Meta Analysis

taught by Hannah Rothstein and Michael Borenstein

Aim of Course:

Meta-Analysis refers to the statistical analyses that are used to synthesize summary data from a series of studies. If the effect size (or treatment effect) is consistent across all the studies in the synthesis, then the meta-analysis yields a combined effect that is more precise than any of the separate estimates, and also allows us to conclude that the effect is robust across the kinds of studies sampled. By contrast, if the effect size (or treatment effect) varies from one study to the next, the meta-analysis may allow us to identify the reason for the variation and report (for example) that the treatment is more effective in a particular kind of patient, or in a particular dose range.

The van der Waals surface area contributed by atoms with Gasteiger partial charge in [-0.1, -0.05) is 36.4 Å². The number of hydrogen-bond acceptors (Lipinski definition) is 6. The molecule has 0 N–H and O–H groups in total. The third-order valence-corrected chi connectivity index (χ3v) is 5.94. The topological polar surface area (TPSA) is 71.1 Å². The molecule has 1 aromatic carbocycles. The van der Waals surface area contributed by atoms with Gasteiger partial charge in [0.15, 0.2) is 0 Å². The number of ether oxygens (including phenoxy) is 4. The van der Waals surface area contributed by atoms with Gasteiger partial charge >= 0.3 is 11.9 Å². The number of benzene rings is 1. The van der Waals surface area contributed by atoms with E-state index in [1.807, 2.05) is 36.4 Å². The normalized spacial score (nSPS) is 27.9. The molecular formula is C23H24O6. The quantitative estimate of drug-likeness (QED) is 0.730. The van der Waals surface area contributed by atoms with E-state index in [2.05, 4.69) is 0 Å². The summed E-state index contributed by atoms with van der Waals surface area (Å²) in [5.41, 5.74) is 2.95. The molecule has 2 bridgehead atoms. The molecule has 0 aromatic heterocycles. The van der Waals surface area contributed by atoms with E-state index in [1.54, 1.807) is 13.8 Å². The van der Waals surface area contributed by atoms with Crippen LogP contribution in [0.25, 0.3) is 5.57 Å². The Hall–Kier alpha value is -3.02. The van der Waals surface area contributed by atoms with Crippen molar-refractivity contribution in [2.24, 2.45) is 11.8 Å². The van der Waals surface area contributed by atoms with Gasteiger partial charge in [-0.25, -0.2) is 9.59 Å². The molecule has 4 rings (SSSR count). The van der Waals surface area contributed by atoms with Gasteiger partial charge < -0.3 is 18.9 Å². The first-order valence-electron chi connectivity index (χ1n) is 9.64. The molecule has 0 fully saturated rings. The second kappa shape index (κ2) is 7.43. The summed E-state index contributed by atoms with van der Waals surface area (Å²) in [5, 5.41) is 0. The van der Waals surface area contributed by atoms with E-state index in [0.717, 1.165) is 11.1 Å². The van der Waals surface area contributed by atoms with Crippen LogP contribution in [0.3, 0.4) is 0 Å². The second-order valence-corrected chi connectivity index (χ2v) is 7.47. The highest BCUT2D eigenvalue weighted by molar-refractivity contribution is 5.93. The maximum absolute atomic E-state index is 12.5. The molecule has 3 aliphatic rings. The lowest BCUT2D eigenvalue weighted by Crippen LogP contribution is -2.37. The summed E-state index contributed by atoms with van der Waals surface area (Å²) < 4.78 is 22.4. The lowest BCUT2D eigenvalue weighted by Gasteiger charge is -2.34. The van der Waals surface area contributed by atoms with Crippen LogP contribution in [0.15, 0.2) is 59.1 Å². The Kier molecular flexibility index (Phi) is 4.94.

In this online course, "Meta Analysis" we will discuss the logic of meta-analysis and the way that it is being used in many fields, including medicine, education, social science, ecology, business, and others. Participants will learn how to conduct a meta-analysis (how to compute an effect size, compute summary effects, assess heterogeneity of effects, test for differences in effect size across subgroups, and more). We will also discuss various controversies in meta-analysis (such as the question of mixing apples and oranges, the criticism of garbage-in-garbage-out). We will also draw on recent headline-making analyses such as the Avandia meta-analysis.